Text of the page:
There are a number of different choices that employers can make to help assuage employee concerns and increase employee buy-in. These tips are listed below:
1. Be transparent
Be sure to be open about what data you are collecting and what statistics you are monitoring. This lets employees understand the metrics that you are interested in and can help convince them regarding the legitimate reasons for using monitoring software. Data management tools can help teams store and organise large sets of data.
2. Explain the purpose of monitoring
In addition to being open about what statistics you are monitoring, be sure to explain why you are monitoring those statistics. If it’s purely for billing purposes, be sure to explain that. If it is for other purposes, ensure employees are aware of what and why.
3. Introduce it slowly
If your company is just beginning to monitor staff, try to ease employees into it. It can cause anxiety issues for some employees to feel like they are suddenly being thrown into the deep end, so easing employees into using monitoring software is advised.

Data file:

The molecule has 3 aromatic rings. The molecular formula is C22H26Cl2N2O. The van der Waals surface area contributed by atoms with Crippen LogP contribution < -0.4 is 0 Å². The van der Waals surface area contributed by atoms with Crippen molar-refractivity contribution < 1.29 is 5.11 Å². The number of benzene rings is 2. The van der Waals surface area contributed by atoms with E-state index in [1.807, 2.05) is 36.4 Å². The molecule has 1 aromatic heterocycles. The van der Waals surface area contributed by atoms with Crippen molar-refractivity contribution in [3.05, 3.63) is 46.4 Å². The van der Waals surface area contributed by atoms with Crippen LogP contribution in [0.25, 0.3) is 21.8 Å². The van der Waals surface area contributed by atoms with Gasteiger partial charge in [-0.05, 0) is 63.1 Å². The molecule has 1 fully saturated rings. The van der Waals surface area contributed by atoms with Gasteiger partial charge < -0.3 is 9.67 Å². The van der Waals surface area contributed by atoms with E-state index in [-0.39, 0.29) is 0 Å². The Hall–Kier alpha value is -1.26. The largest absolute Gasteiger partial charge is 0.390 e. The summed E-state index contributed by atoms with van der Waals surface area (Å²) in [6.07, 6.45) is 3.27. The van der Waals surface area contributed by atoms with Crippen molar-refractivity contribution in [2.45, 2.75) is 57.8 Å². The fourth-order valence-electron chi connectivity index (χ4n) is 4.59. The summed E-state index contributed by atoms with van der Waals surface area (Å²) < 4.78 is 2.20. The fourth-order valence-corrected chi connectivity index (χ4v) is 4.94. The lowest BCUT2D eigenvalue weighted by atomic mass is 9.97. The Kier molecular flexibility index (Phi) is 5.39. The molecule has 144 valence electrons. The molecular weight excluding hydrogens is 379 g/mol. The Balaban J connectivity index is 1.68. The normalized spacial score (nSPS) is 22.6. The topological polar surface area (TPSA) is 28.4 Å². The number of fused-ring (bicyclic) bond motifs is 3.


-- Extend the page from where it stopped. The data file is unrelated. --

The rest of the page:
4. Explain employee rights
Employees should be informed of their rights with regards to being monitored. This can include acknowledging not just the legal implications of monitoring employees but also the ethical implications.
Under the Australian Workplace Surveillance Act, employers can monitor workers if a formal notice and monitoring policy is in place. There are some exceptions where employees can be monitored without being informed, which companies will need to research.
5. Acknowledge employee concerns